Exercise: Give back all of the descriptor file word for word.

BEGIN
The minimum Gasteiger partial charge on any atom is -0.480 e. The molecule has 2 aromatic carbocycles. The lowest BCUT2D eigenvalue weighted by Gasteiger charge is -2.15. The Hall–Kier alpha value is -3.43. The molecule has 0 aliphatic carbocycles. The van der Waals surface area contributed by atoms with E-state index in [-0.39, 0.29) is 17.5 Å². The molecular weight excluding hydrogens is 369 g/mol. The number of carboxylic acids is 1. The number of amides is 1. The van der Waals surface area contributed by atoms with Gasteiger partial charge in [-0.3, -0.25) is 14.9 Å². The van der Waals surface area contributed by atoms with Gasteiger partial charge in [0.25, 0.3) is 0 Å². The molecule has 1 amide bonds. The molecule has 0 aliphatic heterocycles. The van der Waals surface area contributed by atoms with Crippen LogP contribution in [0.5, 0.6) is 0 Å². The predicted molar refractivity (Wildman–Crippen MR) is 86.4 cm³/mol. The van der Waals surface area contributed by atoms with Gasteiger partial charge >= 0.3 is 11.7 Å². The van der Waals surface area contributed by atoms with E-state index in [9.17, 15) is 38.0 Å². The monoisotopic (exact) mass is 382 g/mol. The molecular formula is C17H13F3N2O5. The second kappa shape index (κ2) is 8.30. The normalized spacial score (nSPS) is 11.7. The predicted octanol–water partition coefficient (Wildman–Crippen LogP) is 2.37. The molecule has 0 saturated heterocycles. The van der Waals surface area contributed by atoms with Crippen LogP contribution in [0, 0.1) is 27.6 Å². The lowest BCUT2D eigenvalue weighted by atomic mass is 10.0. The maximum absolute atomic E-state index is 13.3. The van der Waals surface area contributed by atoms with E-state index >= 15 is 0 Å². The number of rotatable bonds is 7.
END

The minimum Gasteiger partial charge on any atom is -0.480 e. The molecule has 2 aromatic carbocycles. The lowest BCUT2D eigenvalue weighted by Gasteiger charge is -2.15. The Hall–Kier alpha value is -3.43. The molecule has 0 aliphatic carbocycles. The van der Waals surface area contributed by atoms with E-state index in [-0.39, 0.29) is 17.5 Å². The molecular weight excluding hydrogens is 369 g/mol. The number of carboxylic acids is 1. The number of amides is 1. The van der Waals surface area contributed by atoms with Gasteiger partial charge in [-0.3, -0.25) is 14.9 Å². The van der Waals surface area contributed by atoms with Gasteiger partial charge in [0.25, 0.3) is 0 Å². The molecule has 1 amide bonds. The molecule has 0 aliphatic heterocycles. The van der Waals surface area contributed by atoms with Crippen LogP contribution in [0.5, 0.6) is 0 Å². The predicted molar refractivity (Wildman–Crippen MR) is 86.4 cm³/mol. The van der Waals surface area contributed by atoms with Gasteiger partial charge >= 0.3 is 11.7 Å². The van der Waals surface area contributed by atoms with E-state index in [9.17, 15) is 38.0 Å². The monoisotopic (exact) mass is 382 g/mol. The molecular formula is C17H13F3N2O5. The second kappa shape index (κ2) is 8.30. The normalized spacial score (nSPS) is 11.7. The predicted octanol–water partition coefficient (Wildman–Crippen LogP) is 2.37. The molecule has 0 saturated heterocycles. The van der Waals surface area contributed by atoms with Crippen LogP contribution in [0, 0.1) is 27.6 Å². The lowest BCUT2D eigenvalue weighted by atomic mass is 10.0. The maximum absolute atomic E-state index is 13.3. The van der Waals surface area contributed by atoms with E-state index >= 15 is 0 Å². The number of rotatable bonds is 7.